Who with whom?

The flow of information in social networks is even more strongly determined by the age and gender preferences of its members than a bare glance at the structure reveals

Have you heard it yet? A colleague told me the other day. No, you do not know him. The one with the square glasses. Do not know? What I said. Anyway, he told me he knew it from his boss’ brother. Yes, from the brother, the one who always walks around in those torn clothes. You must have seen. As if the boss was not earning enough to give him a few bucks… A shame, yes indeed. So the colleague…

Could there be a reason to scientifically investigate such conversations? In fact, apart from the banal content, chatter also shows some exciting parameters of human communication. Researchers are interested in who exchanges data with whom – and why.

And that’s not all: a paper published this week by the scientific journal PNAS shows that the timing also plays a role. The four Finnish researchers used a database of 600 million telephone conversations between 6.3 million anonymous participants over a period of six months. The database revealed not only who had communicated with whom and when, but also the age and gender of the people in question.

First, the researchers analyzed the data in the usual way. From the dialed numbers, they constructed the social network of all users. It came as no surprise that this was characterized by pronounced social homophily: like goes with like – this is the motto by which most people build their relationship patterns (even if unconsciously). How does information move through such a network??

Using the times of the calls, the researchers created a temporal network in the second step: first A calls B, then B calls C, and so on. Whether a certain piece of information is actually passed on is not relevant in terms of statistics: In any case, the average probability is high.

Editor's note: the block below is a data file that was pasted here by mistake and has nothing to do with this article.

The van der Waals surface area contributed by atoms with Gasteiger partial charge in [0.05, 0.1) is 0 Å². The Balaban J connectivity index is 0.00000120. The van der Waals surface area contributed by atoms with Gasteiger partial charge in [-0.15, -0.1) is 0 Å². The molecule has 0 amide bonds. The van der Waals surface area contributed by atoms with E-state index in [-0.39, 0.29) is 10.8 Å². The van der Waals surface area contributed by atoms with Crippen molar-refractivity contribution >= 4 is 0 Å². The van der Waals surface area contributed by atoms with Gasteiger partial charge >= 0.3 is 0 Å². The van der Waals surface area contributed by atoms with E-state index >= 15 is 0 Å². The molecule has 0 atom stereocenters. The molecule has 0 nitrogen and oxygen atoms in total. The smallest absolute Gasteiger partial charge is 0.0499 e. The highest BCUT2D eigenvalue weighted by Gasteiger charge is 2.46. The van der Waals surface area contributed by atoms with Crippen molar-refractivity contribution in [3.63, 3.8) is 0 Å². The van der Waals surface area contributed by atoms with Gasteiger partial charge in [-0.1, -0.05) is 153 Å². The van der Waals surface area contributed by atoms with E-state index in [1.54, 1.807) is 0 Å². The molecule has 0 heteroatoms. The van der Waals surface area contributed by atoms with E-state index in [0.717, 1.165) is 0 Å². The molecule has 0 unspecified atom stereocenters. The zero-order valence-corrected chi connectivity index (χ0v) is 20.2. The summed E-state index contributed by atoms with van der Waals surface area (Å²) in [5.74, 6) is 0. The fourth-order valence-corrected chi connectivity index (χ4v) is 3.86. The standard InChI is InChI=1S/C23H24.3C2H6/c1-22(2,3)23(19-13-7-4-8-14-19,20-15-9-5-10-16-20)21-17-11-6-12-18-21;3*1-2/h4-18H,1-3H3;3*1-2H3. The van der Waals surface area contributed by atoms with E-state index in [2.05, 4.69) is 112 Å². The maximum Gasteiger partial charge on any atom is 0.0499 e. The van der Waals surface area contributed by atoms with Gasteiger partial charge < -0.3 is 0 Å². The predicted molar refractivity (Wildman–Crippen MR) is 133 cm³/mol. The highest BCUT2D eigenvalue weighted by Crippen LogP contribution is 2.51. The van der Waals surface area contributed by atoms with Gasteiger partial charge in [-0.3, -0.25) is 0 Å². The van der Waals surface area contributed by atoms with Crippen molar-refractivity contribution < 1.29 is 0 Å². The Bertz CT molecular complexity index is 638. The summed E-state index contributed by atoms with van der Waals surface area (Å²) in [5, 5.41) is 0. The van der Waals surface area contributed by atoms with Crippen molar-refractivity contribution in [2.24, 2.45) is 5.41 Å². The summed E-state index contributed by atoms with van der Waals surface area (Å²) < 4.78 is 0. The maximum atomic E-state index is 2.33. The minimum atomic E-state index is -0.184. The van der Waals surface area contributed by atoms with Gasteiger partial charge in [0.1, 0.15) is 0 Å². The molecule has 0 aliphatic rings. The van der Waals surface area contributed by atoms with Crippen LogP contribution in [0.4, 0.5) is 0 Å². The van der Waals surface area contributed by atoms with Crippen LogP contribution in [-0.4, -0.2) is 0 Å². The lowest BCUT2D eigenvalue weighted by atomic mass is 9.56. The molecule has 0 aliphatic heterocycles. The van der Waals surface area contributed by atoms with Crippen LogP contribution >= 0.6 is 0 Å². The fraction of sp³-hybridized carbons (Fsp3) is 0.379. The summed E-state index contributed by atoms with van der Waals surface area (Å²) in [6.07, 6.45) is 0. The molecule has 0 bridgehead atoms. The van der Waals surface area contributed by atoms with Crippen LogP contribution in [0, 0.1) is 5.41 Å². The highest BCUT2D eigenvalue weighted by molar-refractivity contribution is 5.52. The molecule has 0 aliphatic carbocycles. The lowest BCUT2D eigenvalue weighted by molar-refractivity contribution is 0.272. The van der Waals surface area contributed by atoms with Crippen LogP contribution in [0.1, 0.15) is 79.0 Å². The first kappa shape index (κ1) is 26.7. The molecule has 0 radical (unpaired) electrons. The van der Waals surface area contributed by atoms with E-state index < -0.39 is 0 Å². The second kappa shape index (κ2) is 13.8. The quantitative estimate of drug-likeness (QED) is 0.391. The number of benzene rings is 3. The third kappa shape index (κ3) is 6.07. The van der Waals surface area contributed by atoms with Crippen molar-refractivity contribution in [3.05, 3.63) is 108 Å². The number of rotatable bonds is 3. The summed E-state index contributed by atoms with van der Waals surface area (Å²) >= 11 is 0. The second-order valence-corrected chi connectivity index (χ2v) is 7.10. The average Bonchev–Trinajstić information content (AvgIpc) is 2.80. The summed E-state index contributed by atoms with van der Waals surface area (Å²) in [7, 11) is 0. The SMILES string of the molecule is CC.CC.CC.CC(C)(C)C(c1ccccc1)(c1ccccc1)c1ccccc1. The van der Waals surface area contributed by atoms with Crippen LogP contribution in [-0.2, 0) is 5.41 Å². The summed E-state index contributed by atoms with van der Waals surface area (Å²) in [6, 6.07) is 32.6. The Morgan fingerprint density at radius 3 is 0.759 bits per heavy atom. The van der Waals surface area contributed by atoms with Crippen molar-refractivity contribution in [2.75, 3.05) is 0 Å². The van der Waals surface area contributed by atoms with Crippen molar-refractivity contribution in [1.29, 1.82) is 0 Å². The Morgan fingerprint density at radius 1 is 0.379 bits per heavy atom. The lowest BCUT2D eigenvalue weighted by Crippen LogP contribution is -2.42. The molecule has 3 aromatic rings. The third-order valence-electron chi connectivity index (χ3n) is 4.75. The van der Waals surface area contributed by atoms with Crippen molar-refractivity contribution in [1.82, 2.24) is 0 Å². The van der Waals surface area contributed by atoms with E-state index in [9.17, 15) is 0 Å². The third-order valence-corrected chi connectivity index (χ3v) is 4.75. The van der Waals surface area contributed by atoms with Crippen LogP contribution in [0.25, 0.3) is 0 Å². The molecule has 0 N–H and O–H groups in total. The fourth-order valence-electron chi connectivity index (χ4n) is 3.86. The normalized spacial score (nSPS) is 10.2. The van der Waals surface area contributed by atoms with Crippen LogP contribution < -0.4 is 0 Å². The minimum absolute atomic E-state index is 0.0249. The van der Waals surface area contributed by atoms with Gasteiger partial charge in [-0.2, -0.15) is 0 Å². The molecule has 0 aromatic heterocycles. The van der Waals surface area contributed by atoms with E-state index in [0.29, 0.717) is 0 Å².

One-way dissemination of information

In this way, the researchers were able to map the flow of information over time. It turned out that social homophily plays an even stronger role than can be seen from the static structure of the same network. Even if a person has contacts in his network that are less similar to him, he is less likely to pass on information to them. The fact that this human characteristic has such a clear effect on the flow of information surprised the researchers.

The result has a more than theoretical meaning: when information spreads in such a one-sided way, at first sight it only limits the range of a piece of information. But it also limits the type and amount of information that each individual receives – who, as an individual, is always part of a social network.

At the same time, it reinforces the importance and also the power of such multipliers, who communicate across sub-networks and rub in the boundaries drawn by man’s inherent social homophily.

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